Eyona Ndondo

At the age of 21, a Young Bafana player becomes a sensation. Eyona Ndondo makes his debut in the 1st division of South Africa on August 14, 2020.

“And now it comes to a debut, Eyona Ndondo gets 5 minutes (…)”
– Zama Masondo, Supersport TV Commentator

The former Young Bafana player Eyona Ndondo standing in a big soccer stadium in South Africa.

These words will be remembered for a long time.
In front of an audience of millions, a great dream came true.

We can hardly put our happiness and pride into words. Eyona Ndondo (nickname: Yoyo) was the first player from our ranks to make it into the 1st South African League. On the first match day (continued after the Corona break), it came on August 14 in the game against Chippa United, probably the greatest sporting moment since our foundation in 2010.

With the score close at 1-0, it was the 84th minute of the game when Cape Town City coach Jan Ole Riekerink, at 17:13 local time, decided to substitute two young players from the reserve team. A few days earlier, a total of 6 players from the reserve team had been called up to the professional team as part of the league continuation.

One of them is our midfield strategist wearing #46 Eyona Ndondo. In the end, it takes him just one step to get onto the pitch at Orlando Stadium in Johannesburg. He is playing his first game as a professional soccer player. A long road lies both before and behind him.

From the streets of the township to professional soccer #ChangingLives.

At the tender age of 12, Yoyo joined Young Bafana. Back in 2012, he was part of the first team to train performance specific; our so-called Performance Teams. The entire first year was spent training barefoot. Some of the guys, including Yoyo, didn’t even own their own casual shoes at the time. Our founder Bernd Steinhage remembers it well:

“I can’t even put into words how happy I am for Eyona. Eyona walked the distance from the township to the training ground barefoot several times a week in order to be able to train. The boys were only 12 or 13 years old then. I coached the team back then – nothing seemed more important to him and his friends than playing soccer under safe conditions. The academy had very rudimentary facilities back then. There was no clubhouse, no
transportation, and no open field. We often trained on the grass of a school. I also don’t remember Eyona missing even one practice. His skills on the field and strong personality quickly made him a leader. So when he was first invited to train with the professionals at Cape Town City a year and a half ago by club legend Benni McCarthy, I knew he would get his chance. Despite his debut, Eyona now faces tough challenges. Everyone knows how tough the soccer business can be, and in the end it’s the players who maintain their discipline and continue to develop through hard work who come out on top. And I definitely believe Eyona can do that. My team and I will do everything for it!” – Bernd

Eyona Ndondo, former player of the Young Bafana Soccer Academy, standing on a football at a gym.

Facing Adversity

About 150,000 people live in the Lwandle Township community, where Eyona comes from, most of them in difficult conditions. There will be few who have not noticed his development and professional debut.

“Of course, his success has an extremely great shine on the community and especially on young players from our academy who want to emulate him. Everyone is happy for Eyona. Nevertheless, he will also get into situations where other people from the township will ask him for money. Unfortunately, many now think he’s a professional – and professionals all make millions, after all. Eyona is still very far from that. For comparison: From my time in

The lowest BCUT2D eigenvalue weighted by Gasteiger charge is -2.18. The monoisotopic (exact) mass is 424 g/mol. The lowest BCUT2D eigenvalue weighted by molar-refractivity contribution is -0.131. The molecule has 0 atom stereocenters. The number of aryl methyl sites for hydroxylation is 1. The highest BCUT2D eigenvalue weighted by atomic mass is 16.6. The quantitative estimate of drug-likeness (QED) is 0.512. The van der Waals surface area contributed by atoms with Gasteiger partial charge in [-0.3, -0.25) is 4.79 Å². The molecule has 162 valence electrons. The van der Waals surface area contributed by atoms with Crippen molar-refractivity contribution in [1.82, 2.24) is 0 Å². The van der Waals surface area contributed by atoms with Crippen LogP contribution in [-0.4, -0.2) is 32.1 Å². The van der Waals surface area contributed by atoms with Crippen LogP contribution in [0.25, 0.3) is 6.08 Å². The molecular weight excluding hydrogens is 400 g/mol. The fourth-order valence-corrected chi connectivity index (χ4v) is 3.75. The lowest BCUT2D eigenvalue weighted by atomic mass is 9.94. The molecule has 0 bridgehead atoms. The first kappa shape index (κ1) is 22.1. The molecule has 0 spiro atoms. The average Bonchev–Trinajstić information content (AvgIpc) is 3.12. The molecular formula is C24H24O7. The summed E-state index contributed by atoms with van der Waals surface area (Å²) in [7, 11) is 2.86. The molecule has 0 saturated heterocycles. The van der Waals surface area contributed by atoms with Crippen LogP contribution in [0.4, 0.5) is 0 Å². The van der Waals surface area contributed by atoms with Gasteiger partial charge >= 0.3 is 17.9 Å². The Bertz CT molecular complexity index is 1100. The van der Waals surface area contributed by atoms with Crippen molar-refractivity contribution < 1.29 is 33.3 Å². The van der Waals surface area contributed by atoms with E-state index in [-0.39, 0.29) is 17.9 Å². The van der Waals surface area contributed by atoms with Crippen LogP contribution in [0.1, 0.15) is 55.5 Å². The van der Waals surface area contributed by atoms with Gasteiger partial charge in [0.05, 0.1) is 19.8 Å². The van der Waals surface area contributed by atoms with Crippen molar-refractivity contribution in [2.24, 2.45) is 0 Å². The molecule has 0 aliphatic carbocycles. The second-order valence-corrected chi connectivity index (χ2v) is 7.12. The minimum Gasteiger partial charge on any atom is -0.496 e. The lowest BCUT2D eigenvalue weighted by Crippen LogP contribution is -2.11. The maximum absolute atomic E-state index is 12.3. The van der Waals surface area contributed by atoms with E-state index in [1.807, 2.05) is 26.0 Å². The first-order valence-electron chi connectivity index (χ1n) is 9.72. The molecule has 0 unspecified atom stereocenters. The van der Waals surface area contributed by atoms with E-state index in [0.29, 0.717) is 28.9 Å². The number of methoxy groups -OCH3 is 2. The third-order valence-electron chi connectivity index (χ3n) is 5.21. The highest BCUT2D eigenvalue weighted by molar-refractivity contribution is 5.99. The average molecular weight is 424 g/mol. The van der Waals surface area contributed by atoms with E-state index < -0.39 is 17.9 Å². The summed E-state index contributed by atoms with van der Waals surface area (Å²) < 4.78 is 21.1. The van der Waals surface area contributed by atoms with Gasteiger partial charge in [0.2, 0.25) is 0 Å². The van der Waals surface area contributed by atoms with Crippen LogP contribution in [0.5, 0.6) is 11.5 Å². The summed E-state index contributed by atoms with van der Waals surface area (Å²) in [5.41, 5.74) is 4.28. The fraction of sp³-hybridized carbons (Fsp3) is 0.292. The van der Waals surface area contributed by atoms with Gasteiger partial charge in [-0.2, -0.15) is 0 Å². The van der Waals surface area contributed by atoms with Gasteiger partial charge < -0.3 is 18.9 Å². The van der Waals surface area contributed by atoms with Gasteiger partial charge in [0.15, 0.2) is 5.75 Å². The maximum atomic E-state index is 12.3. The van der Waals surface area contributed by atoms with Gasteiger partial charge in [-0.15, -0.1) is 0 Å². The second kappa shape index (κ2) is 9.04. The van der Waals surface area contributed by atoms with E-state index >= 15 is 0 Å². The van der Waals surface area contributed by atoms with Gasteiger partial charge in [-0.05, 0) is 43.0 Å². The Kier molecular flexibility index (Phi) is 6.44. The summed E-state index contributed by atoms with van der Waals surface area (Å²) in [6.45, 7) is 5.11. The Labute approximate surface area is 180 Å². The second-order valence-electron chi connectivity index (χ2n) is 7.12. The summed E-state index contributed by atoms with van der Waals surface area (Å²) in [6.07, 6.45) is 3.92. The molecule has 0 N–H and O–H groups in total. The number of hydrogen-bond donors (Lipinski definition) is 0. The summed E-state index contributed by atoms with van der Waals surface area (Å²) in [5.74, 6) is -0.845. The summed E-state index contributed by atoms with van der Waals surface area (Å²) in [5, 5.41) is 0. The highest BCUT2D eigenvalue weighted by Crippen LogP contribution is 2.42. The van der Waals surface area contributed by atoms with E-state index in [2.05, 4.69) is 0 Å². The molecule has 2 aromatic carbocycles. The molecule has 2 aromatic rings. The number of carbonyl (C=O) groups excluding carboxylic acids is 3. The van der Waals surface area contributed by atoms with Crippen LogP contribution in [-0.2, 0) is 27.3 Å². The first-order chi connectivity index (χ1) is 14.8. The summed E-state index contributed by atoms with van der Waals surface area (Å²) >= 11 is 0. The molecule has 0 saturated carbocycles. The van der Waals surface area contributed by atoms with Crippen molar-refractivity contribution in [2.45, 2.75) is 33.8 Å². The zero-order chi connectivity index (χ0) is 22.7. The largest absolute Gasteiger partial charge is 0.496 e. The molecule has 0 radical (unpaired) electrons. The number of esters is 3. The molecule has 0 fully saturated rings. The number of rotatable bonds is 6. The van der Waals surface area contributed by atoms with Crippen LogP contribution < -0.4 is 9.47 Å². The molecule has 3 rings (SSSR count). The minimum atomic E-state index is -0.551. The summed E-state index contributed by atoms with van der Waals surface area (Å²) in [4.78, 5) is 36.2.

Germany, I know that in the German A Youth Bundesliga, young people can theoretically earn several thousand euros. In South Africa, on the other hand, you are among the privileged youth players if a club contributes to the travel costs from the township to training. It’s a night and day difference,”, says our former U19 coach Veron.

Potential to become a talent factory?

Young Bafana is and remains a non-profit project that, at the core of its work, we are dedicated to providing soccer and education to children and young people from underprivileged backgrounds. The sporting successes can be seen as a kind of healthy selection, which can be traced back to our scouting principle and our football-specific work. Only a few players will ever get the opportunity to take a step towards professional football. The focus remains on the holistic development of all children and young people who come to Young Bafana, regardless of individual talent.

Former player of the Young Bafana soccer academy Eyona Ndondo wearing a blue Cape Town City FC jersey.

From another point of view, we feel a great motivation, because originally we never took the approach of training players with the appropriate qualities. Today, we look back and realize what we have achieved as an NGO with only very limited resources up to this point.

Currently we have four more players placed in reserve teams (DISKI) in 1st division clubs. All of them are former teammates of Yoyo and belong to the first Performance Team vintage. In addition, we have our second professional player Asanda Dyani (2nd league, Free State Stars), as well as Keino and Lance, who are both studying and playing soccer at colleges in the USA.

What does Yoyo actually say about his debut?

“I would like to take this opportunity to thank all the people who have supported me since day 1 and throughout my development. It motivates me incredibly and makes me appreciate every moment on and off the field. I will continue to work hard to make everyone proud who believes in me. Especially that goes for my family. Thank you.” – Yoyo via WhatsApp from Johannesburg.

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